Tag Archives: flatbread

Bread In Armenia

Informant’s Background:

My informant, AD, is an undergraduate student at USC who grew up in Glendale, California. Her family immigrated to the United States from the capital of Armenia, Yerevan, after the collapse of the Soviet Union.


The informant is my girlfriend and we share an apartment together. I asked her if she could share some Armenian folklore with me, and this is one of the pieces that she provided.


AD: “This one time, I didn’t know this, but this one time, I like grabbed some lavash and I threw it into the trash, like really hard after dinner because it was like moldy and old. And I was like being stupid, and joking around with it, so I was like “PHEW!” and it landed in the trash and my mom gasped and my sisters gasped at me, and I felt… weird, and I felt like everyone was looking at me and that was because the bread… I was not supposed to do that with bread. Since it is very sacred in Armenian homes, especially lavash, uhm, you are supposed to treat them with respect because if you do not it is… a sign of like, disrespect, uhm, bad fortune, and like not caring about the things that are provided to you.”

M: “Is this bread specifically?”

AD: “Yes, bread specifically, like lavash bread, and like, like hats bread.”

M: “Why do you think it’s specifically bread?”

AD: “Because bread is so like common in Armenian tradition, and like most other cultural traditions, it is like the staple food that people eat when there is like no other food. It’s like, it is sacred in a way.”

M: “Ok, can you tell me about some of those kinds of breads you mentioned?”

AD: “Uhm, lavash bread is like the Armenian national bread, it is like a flat bread, that like, it is made by elder women in villages, in like a big pit that they have. Usually outside, in like a yard or a small hut or something, where they press the bread flat against the wall, and then cook it and eat it that way. And then there’s like hats, which is just regular bread. But there’s like specific kinds of hats, like matnakash, which is like bread where the dough has been, had a finger pulled through it, like a finger pulls through the dough, like a cooks finger, and it makes perforations in the bread. Yeah, that’s how you make it.”


I think it is interesting and actually very important that it is bread specifically that is held to this sacred standard in Armenia. Sure, other foods may be more difficult to produce or cost more, but by holding the most basic and one of the most easily accessible food items to such esteem, it ensures that a family is thankful for even the smallest of things when it comes to putting food on the table and it seems to be to be a very good-natured and humbling tradition in this way.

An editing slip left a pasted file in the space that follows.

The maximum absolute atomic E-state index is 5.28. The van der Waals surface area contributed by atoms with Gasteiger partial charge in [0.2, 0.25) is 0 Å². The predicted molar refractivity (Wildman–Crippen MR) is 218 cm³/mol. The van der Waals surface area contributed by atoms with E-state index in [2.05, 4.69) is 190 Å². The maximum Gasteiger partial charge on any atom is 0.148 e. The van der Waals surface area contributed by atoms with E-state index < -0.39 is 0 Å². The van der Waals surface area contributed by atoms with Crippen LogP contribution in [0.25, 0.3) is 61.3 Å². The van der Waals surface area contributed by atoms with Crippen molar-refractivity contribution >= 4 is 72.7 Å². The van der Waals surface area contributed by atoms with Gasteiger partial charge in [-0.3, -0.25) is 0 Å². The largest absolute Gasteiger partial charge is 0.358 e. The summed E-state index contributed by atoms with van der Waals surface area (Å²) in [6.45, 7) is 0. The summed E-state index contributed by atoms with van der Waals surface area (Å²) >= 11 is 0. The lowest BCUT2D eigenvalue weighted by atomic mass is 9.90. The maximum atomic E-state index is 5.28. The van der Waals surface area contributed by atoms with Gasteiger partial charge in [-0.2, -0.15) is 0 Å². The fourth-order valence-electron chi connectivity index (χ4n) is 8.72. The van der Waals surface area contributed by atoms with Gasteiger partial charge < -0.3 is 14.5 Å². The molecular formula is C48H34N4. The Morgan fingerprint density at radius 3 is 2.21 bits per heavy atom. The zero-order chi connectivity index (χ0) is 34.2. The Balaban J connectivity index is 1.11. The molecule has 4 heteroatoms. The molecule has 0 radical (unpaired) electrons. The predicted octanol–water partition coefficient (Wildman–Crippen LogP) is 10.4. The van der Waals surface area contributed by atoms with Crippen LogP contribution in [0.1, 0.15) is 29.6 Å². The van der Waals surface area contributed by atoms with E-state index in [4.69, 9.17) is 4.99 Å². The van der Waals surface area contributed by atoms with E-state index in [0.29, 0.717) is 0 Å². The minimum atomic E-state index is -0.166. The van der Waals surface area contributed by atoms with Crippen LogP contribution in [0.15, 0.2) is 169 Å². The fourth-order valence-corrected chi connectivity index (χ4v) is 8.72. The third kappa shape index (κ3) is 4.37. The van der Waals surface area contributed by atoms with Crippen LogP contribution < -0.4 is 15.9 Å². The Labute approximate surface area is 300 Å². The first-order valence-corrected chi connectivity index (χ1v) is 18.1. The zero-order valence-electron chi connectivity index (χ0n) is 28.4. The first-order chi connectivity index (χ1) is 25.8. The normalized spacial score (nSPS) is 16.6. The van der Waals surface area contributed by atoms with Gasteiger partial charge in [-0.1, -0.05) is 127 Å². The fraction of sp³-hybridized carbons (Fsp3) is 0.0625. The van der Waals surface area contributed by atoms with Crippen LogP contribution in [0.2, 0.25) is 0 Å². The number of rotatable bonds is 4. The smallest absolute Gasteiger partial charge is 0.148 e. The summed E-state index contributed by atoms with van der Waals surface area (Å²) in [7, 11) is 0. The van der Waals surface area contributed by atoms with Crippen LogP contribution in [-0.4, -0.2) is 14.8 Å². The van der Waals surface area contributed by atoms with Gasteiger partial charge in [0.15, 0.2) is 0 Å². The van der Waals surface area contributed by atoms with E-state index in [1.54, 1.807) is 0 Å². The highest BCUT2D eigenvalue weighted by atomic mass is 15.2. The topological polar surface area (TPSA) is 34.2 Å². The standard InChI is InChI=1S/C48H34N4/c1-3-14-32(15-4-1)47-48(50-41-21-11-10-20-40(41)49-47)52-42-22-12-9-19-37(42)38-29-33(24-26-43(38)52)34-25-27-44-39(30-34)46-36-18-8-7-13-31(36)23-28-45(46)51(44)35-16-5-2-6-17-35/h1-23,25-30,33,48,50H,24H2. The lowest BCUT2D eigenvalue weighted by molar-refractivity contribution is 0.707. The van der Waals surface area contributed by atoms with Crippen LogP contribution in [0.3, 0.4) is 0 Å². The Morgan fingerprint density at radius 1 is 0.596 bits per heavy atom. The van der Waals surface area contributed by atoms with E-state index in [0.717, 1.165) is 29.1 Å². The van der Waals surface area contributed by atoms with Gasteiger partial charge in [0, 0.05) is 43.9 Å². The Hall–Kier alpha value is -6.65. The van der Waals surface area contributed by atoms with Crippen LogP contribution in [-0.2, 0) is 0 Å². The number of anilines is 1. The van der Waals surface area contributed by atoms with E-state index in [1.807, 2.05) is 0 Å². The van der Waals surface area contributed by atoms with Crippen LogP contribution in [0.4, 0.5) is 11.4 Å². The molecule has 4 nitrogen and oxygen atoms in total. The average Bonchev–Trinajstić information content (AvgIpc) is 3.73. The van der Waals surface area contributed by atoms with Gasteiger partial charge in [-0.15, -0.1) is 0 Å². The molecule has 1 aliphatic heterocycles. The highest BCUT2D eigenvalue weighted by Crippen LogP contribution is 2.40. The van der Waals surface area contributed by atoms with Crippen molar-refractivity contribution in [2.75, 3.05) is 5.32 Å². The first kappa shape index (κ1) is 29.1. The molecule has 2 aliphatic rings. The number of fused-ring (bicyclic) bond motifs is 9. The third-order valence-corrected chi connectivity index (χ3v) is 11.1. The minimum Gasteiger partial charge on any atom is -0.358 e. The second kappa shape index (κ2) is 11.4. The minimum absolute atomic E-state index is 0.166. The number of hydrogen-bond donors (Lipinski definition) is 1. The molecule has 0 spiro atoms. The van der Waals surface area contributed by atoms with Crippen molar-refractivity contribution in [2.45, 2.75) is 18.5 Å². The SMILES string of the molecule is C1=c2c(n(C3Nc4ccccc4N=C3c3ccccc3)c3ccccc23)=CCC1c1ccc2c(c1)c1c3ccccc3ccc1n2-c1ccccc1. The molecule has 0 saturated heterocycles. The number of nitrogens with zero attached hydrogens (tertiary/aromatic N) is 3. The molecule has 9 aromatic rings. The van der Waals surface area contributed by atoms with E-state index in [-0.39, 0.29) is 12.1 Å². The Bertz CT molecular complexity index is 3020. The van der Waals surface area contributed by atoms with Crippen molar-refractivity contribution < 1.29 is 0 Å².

Foodways – Mexican

The informant learned the following Mexican foodways from her father’s great-aunt, who was Mexican.

She and her twin sister would make stovetop buttered tortillas and the family would make flatbreads and have tamales at Christmas: “There were little things that we would do when we were younger, um, like take a tortilla, put it on the oven [stove], uh, which had an open flame as opposed to most now that are just electric and just warm it up on there and put butter on it and eat it, uh, which I don’t see anyone do these days, but I remember definitely growing up doing little things like that. Making flatbreads, um . . . lots of peasant food, I guess you would call it for, you know, growing up in a big family in Southern California with slightly, slightly, um, slightly ethnic spin on things . . . I mean, my dad’s side of the family definitely, um, Mexican, Spanish, uh, foods that I would—they would make, like, um, tamales and stuff around Christmas time.”

The buttered tortillas were an anytime snack, but baking flatbread was special and tamales were a Christmas treat.

The informant describes the making of the tamales as “way complicated and a little boring . . . but they were good.”

The informant and her sister, as children of a cross-cultural marriage, inhabited a liminal space so far as traditional foodways went. The tortillas, clearly, have roots in the Hispanic tradition, but putting butter on them seems like a purely American way to eat bread. The informant seems to have rejected her ethnic childhood diet, as she calls it “peasant food,” which has a negative connotation. Alice Guadalupe Tapp, another Southern California resident with Mexican ancestry, writes about the tradition of having tamales at Christmas in her cookbook Tamales 101: A Beginner’s Guide to Making Traditional Tamales, mentioning that her family sometimes made more than 600 tamales for the winter holidays (9).


Guadalupe Tapp, Alice. Tamales 101: A Beginner’s Guide to Making Traditional Tamales. New York: Ten Speed, 2002.